Tenbury Wells itself is a quiet country market town, but in the 16th century it was situated on one of the main highways from London to the North of the country. Stagecoaches would rest at one of several coaching inns in and around Tenbury to facilitate a change of horses or an overnight stop. 

 The town lies in an area renown for its orchards, with it's apple trees being a prime target for the parasitic mistletoe plant. Mistletoe lives off the fruit trees nutrients and water which although it weakens the trees, it does not harm them. 
Due to the amount of mistletoe growing in the area, Tenbury has now become a national institution for its Annual Mistletoe and Holly auction which has been held there for the past 160 years.  

Merchants along with interested people flock to the town to both buy and watch this quaint festive auction taking place at the beginning of December in time for the Christmas season.
Although this delightful small market building appears to look round it is actually oval in shape. This building was also designed by the Spa's architect, James Cranston. 
It was a Sunday when we visited and all was quiet inside this quaint market, but a market is still held here three times a week. 
Queen Victoria referred to Tenbury as "my little town in the orchard".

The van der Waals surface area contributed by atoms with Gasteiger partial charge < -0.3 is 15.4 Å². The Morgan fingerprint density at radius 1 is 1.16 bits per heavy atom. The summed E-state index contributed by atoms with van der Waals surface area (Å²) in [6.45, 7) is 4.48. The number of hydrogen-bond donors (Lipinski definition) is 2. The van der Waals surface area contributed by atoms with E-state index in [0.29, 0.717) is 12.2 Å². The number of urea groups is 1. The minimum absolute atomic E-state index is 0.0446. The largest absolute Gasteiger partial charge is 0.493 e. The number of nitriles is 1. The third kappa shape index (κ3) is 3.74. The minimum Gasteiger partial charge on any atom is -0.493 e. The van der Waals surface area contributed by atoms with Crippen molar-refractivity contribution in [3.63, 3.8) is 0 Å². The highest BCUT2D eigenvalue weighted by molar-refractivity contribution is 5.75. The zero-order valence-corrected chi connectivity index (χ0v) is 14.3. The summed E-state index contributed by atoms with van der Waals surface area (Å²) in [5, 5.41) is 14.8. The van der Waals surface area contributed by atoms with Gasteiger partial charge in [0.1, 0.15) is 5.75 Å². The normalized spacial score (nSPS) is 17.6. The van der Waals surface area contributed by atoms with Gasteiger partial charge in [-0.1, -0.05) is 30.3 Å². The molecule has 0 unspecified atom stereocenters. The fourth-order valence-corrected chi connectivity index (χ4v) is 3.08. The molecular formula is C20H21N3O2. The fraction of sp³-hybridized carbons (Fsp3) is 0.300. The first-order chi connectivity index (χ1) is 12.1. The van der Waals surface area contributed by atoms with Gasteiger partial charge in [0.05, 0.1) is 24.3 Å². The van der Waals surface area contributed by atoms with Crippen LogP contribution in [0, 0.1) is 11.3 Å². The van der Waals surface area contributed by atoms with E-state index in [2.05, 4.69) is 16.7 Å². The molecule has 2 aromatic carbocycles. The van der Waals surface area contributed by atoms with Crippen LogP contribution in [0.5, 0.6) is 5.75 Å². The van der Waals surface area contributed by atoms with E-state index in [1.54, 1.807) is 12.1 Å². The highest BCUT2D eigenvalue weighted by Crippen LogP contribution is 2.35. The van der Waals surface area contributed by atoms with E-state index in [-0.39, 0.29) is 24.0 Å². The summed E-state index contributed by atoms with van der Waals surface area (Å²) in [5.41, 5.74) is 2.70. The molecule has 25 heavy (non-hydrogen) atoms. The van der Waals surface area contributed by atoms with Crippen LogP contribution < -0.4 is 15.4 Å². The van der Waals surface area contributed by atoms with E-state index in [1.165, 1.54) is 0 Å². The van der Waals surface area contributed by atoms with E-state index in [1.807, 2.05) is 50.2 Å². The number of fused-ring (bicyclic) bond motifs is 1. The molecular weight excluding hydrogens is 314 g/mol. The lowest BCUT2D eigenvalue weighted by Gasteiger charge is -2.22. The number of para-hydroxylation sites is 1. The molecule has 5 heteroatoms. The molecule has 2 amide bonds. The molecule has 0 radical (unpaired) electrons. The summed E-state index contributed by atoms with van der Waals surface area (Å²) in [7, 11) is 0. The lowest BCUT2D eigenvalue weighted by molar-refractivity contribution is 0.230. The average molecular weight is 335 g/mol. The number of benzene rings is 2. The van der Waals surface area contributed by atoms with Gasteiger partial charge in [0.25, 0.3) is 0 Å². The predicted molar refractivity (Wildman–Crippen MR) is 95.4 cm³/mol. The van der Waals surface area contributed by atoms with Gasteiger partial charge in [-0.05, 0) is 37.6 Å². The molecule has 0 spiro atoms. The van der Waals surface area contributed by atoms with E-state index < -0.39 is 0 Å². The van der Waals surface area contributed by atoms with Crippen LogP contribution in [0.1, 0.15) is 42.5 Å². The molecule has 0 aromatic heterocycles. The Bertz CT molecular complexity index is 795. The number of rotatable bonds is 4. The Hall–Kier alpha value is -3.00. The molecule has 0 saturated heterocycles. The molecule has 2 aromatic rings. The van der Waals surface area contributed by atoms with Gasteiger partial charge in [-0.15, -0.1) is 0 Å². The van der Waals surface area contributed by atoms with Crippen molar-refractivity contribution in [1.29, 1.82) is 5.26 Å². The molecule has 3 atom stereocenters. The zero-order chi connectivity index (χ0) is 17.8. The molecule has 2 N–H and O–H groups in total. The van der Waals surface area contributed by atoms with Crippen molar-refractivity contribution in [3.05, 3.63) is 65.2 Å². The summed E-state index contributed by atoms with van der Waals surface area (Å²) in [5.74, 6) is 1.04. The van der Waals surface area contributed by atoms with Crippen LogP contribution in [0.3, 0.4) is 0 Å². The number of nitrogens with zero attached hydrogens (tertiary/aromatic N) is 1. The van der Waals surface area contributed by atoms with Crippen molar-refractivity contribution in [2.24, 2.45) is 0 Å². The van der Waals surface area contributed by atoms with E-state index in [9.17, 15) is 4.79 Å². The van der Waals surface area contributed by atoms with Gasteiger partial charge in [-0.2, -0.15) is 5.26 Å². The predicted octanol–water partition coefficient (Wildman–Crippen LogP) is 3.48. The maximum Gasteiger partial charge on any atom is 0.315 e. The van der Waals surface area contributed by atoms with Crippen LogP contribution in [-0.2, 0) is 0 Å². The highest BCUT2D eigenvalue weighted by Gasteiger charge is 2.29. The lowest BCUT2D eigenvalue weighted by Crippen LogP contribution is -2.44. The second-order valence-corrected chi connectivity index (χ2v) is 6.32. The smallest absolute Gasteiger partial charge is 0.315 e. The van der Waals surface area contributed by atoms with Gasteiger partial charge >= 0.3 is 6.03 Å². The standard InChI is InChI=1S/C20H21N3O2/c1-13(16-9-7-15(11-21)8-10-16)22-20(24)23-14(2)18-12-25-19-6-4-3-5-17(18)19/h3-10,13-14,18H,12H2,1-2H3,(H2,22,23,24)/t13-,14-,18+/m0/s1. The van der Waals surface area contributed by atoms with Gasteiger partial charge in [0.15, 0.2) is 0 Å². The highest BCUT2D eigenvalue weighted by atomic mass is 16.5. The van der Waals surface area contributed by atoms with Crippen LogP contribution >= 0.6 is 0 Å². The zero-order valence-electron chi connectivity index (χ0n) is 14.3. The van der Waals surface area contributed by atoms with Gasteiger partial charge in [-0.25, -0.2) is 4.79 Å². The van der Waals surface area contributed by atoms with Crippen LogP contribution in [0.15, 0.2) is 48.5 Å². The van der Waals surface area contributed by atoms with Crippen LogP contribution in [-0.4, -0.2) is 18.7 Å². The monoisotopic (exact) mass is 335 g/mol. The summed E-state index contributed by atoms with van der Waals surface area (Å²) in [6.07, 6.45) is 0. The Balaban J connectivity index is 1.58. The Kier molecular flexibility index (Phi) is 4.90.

29 comments:

  1. Oh, Rosemary! That was a wonderful tour of such a beautiful little town and what a gorgeous building! Seeing your photos of the whole building really brings it to life. I clicked on the link. You really know your history and how to bring it to life for your readers. Thank you. Best, Jane x

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    1. Thank you for your kind comment - I am delighted that you enjoyed seeing and learning more about this delightful building.

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  2. Well well. It's not the sort of spa that I am used to! At least I got the date right! Very interesting, thank you.

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    1. It is well worth a visit if you are in the area.

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  3. Thank you for the mention. I’m kicking myself now as we visited Tenbury Wells several years ago and I remember very well that building! It’s a lovely town with a curious bijoux cinema where we enjoyed a live screening of an Opera! B x

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    1. Yes, we saw that curious little cinema too - it is a town of interesting delights.